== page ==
A game won after just 77 seconds, to almost confirm a title won after about five months of the season. This 1-0 win over Arsenal was Manchester City’s 13th successive league win, putting them one off the old Premier League record set by Arsene Wenger’s 2003-04 ‘Invincibles’, and it’s hard to see where it’s going to stop. The current Arsenal actually put in a credible attempt, but City were always a level above. They have been several levels above everyone else.
That is illustrated by how they are on the brink of a run that used to be considered hugely difficult to match - before City themselves smashed it - in a season where any kind of winning streak at all looked impossible.
City have withstood the pressures and complications of this season, in a way that does warrant renewed discussion about what it means for the competitiveness of football, but for the moment means that talk of a quadruple will develop again.
Arsenal missed the opportunity to go ahead of Tottenham Hotspur, but then facing City right now isn’t really an opportunity for anything except how it feels to get beaten. They are so hard to get close to it - in any sense.
Even allowing for how good City are, the opening goal was such a bad one to give away. Arteta should be livid with that. His team looked as if they had done no defensive preparation, given how easy they were just picked open. Riyad Mahrez ran at Kieran Tierney and admittedly played a supreme, Kevin De Bruyne-like cross, but Raheem Sterling was left free to leap and head in. Whatever about the fact that the forward is seven inches shorter than Rob Holding, the greater problem was that he gave him over a yard of space. Sterling was left to just head in unchallenged.
If that made Arsenal look unprepared, it set up a period where the whole game looked like Arteta was again just preparing matches for Guardiola.
The manner with which City passed the ball around for the next half-hour made it feel as if the Basque’s players were no more than cones set out, albeit this time in Arsenal jerseys. The game really did look like a training exercise, which is the kind of symbolism Arteta would surely like to avoid.
A fair counter-point might be this was actually real strategy, and the logical choice for Arsenal at that point was to just hold their ground and try to consolidate. City did initially look like they were in the mood to run away with the game, and trample all over Arteta’s team, but the home defence gradually took some of the sting out of it.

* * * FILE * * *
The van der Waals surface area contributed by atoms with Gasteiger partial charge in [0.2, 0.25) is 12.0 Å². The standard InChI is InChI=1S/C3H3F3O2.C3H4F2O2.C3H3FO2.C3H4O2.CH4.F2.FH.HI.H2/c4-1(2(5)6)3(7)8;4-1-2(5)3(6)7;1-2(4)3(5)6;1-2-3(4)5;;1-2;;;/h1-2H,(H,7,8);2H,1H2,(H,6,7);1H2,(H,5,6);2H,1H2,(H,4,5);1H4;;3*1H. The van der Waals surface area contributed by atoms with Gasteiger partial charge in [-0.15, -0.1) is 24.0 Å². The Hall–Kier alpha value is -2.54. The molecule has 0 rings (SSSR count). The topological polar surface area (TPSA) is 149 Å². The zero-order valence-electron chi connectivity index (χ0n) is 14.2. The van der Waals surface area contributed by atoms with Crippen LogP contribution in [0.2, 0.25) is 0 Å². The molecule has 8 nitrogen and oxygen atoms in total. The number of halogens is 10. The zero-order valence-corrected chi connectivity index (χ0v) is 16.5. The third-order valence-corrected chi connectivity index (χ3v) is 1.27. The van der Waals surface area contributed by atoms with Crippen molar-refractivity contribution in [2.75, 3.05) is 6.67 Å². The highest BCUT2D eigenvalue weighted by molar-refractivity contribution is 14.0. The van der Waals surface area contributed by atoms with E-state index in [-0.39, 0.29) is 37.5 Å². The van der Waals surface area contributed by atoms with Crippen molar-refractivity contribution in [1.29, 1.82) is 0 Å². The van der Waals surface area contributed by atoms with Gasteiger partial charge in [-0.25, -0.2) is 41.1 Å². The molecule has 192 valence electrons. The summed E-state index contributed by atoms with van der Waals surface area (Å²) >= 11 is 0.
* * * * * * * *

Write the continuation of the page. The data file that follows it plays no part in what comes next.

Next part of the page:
They even started to switch the play of the game when the Basque ordered Tierney to get up the pitch rather than standing off Mahrez and dropping deep. It had the effect of actually proving more effective in subduing the Algerian, by also creating more of a threat for City. Arsenal began to get real openings through the combined movement of Buyako Saka and Tierney. The young winger might have had an equaliser, only for his shot to deflect off Pierre-Emerick Aubameyang.
It was one of only a few breaks, though. If Arsenal had managed to minimise the impact of City’s attacking quality, though, they soon felt the impact of their new defensive quality. There’s just so little space to break into with this iteration of Guardiola’s team. There’s also real physical force there. Aubameyang felt this when careening down the line late on, only to be shunted to the turf by the resurgent John Stones.
It is the perfect platform when you have forwards on this kind of form, as City seemed content to bide their time. De Bruyne would often force the issue with real finesse, mind, such as one brilliantly creative curled chip that floated narrowly wide having beaten Bernd Leno.
A volley shortly afterwards was caught well but not accurately enough. As game as Arsenal were throughout this period, there was still just a sense of the game being played out to its inevitable conclusion. The entire league campaign is beginning to feel the same.
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